When you make an estate plan, you take into consideration the needs of all the family members who you want to give a benefit for. One child may have disabilities and may or may not presently require government benefits. You may think that you don’t have much assets to leave behind for their lifelong support. Are you worried that they will be able to work to a degree, but not be able to earn a good enough living, and won’t be able to live independently in the community?
Life insurance can really help in this situation. You might leave the tax-deferred accounts (IRAs) to the other kids and make your life insurance payable to a trust for the needier child. It’s worthwhile to sit down with a life insurance specialist to review your existing policies and discuss the possibility of exchanging older policies for better ones. This is sometimes referred to as “conversion.” For instance, you may have a term policy with a “conversion privilege.” If your policy has a sizeable built-up cash value, sometimes you can exchange one policy for another (a section 1035 exchange under the Internal Revenue Code) and use the cash to pay the premiums for a much larger policy. Often the cash that has built up is like a hidden asset — it’s there, but you don’t think about it the way you think of your other liquid assets.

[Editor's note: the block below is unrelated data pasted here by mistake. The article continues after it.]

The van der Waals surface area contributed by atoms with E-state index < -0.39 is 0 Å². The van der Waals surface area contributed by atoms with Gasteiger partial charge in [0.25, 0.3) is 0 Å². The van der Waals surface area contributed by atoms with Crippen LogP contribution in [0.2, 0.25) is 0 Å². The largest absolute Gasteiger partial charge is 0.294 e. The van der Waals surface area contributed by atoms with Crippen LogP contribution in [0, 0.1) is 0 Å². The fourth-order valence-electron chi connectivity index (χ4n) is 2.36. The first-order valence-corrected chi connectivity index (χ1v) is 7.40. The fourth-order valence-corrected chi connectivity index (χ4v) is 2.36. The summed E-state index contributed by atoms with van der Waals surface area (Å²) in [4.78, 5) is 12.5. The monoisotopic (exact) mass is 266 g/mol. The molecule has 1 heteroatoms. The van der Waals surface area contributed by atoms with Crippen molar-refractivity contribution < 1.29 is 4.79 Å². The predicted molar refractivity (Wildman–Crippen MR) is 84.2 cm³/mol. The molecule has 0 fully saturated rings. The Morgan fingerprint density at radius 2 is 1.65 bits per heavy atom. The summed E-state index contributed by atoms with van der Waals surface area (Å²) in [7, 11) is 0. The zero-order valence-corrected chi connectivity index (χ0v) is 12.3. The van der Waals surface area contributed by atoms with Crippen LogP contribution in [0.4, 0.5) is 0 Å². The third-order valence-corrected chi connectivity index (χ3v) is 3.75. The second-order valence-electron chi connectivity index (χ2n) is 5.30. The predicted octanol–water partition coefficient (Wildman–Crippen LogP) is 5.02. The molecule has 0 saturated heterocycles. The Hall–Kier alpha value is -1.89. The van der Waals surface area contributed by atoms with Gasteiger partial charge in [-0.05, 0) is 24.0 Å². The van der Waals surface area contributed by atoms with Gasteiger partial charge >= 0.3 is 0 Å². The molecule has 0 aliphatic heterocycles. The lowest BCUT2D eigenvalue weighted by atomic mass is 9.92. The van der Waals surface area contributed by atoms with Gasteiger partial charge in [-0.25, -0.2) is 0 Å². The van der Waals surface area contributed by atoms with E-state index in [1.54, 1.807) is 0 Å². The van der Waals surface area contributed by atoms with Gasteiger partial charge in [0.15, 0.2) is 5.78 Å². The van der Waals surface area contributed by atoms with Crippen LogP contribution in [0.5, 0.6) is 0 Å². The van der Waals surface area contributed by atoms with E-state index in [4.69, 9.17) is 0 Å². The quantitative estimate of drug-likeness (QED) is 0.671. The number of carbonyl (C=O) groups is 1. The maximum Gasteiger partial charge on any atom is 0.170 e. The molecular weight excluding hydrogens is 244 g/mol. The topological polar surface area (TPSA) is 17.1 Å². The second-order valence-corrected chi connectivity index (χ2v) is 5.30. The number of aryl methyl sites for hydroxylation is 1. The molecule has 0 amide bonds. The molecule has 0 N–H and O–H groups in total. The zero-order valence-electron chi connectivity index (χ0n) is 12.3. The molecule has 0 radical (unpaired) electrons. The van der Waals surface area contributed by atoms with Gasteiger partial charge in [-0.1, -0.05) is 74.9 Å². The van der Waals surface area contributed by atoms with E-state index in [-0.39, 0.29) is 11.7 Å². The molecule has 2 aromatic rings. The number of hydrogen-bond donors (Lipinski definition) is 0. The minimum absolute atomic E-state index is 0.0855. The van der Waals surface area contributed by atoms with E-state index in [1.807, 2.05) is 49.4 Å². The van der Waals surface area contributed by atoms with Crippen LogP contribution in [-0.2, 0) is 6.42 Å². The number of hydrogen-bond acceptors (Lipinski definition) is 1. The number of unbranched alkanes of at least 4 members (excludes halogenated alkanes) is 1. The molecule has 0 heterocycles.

Estate planning is the process of achieving peace of mind. Setting up a trust for the one who cannot manage on their own, rather than leaving them at the mercy of other family members or leaving them solely dependent on government programs, may be just what you need to feel good about your plan, and life insurance in some cases can be the right tool to use.
Call us for advice on estate planning, elder care planning and special needs trusts… 732-382-6070